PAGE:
Design and Engineering

Design and Engineering

Good The current generation Laguna went on sale Down Under in mid 2008; instead of the usual sedan bodystyle, Renault has gone with an arguably more practical, hatch bodystyle. The front end with its long, elegant sloping bonnet is the most distinctive aspect (and our favourite) of an otherwise overly conservative design.
Not so good The cut-off rear design looks at odds with the long front overhang (evident from the side profile); the overall shape is restrained and in a couple of our tester’s eyes the Laguna’s doesn’t look premium enough (considering the vehicles price) from the outside.
Interior and Styling

Interior and Styling

Good Modern design, high quality dash is one of our favourites of all the medium sized passenger cars for sale today. The controls are laid out logically and simply, the cabin is family friendly thanks to lots of storage pockets and decent sized cupholders in the front and second row and for all passengers’ exterior visibility is good. Leg room in the rear is sufficient for most adults and the 462 litre cargo capacity from the long (but not deep) boot grows to an impressive 1,377 litres with the rear bench folded down. All grades come standard with features such as rain-sensing windscreen wipers, auto-on headlights, cruise control with a speed limiter device, a trick automatic (electric) park brake, dual-zone climate control air conditioning, steering wheel mounted audio controls and a leather wrapped steering wheel.
Not so good Compared to the larger sized medium segment players, the Laguna doesn’t offer as much shoulder room for three adults sitting abreast in the rear; the centre rear position isn’t very comfortable and the sloping rear roof limits headroom for those over 6 feet tall.
Performance

Performance

Good Two engines to choose from – both four cylinder, 2.0L and turbo charged. The petrol option produces 125kW of power and 270Nm (at 3250rpm), the diesel a slightly less 110kW but compensates with a more healthy 340Nm of torque (at a nice and low 2400rpm). The diesel is impressively quiet (for a diesel at least) and is lovely and smooth between 2000rpm to 4000rpm. The diesel is our pick of the two engines and no surprise it wins on the economy front, returning 7.0L/100km with the six speed automatic transmission, versus 8.9L/100kms for the petrol engine also with a six speed automatic transmission (both figures are for official combined fuel consumption).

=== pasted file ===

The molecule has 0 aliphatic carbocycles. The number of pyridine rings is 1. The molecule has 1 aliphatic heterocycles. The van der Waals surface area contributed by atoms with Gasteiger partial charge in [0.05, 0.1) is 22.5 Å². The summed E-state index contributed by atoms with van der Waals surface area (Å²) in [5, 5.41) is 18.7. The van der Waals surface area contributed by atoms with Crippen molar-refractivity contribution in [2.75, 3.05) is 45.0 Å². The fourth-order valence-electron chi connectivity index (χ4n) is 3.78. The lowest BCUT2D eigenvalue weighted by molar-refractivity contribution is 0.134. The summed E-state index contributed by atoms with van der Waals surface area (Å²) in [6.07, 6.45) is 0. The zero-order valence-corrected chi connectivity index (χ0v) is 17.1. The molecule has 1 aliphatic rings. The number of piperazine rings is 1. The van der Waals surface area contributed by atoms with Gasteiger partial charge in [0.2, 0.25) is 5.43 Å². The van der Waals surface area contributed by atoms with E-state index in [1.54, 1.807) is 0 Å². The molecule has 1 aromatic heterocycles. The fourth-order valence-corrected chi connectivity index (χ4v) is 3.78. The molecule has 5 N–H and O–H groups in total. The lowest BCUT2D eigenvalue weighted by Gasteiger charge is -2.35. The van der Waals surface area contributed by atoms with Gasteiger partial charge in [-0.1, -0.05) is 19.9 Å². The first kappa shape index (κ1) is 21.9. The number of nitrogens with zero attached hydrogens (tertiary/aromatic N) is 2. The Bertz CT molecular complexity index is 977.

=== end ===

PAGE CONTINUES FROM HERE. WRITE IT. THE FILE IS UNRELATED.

Not so good The turbo diesel experiences turbo lag from idle (meaning it can feel slow to respond off the lights).
Ride and Handling

Ride and Handling

Good The Laguna doesn’t suffer from excessive body roll, staying nice and flat in corners; grip levels are good and the handling is refined over smoother surfaces.
Not so good The torsion beam rear suspension is a step below most competitors more premium independent multi-link set ups = less than class best handling, refinement over bumps or poor road surfaces etc. The electric-hydraulic steering is overly light, encounters kickback over rough surfaces and doesn’t communicate what’s happening between the car and the road, as ideal as we’d hoped.
Buying and Owning

Buying and Owning

Good All grades come with a top safety rating (achieving a five-star Euro NCAP rating) thanks to the following standard features – electronic stability control, anti-lock brakes and dual front, rear side and curtain airbags (that’s 8 airbags!). Improved cabin insulation over the previous Laguna = an impressively quiet cabin.
Not so good The current Laguna is still relatively new however it is struggling to gather sales momentum in Australia. As a result it may be replaced Down Under with a different model in the coming year ahead to reverse this trend.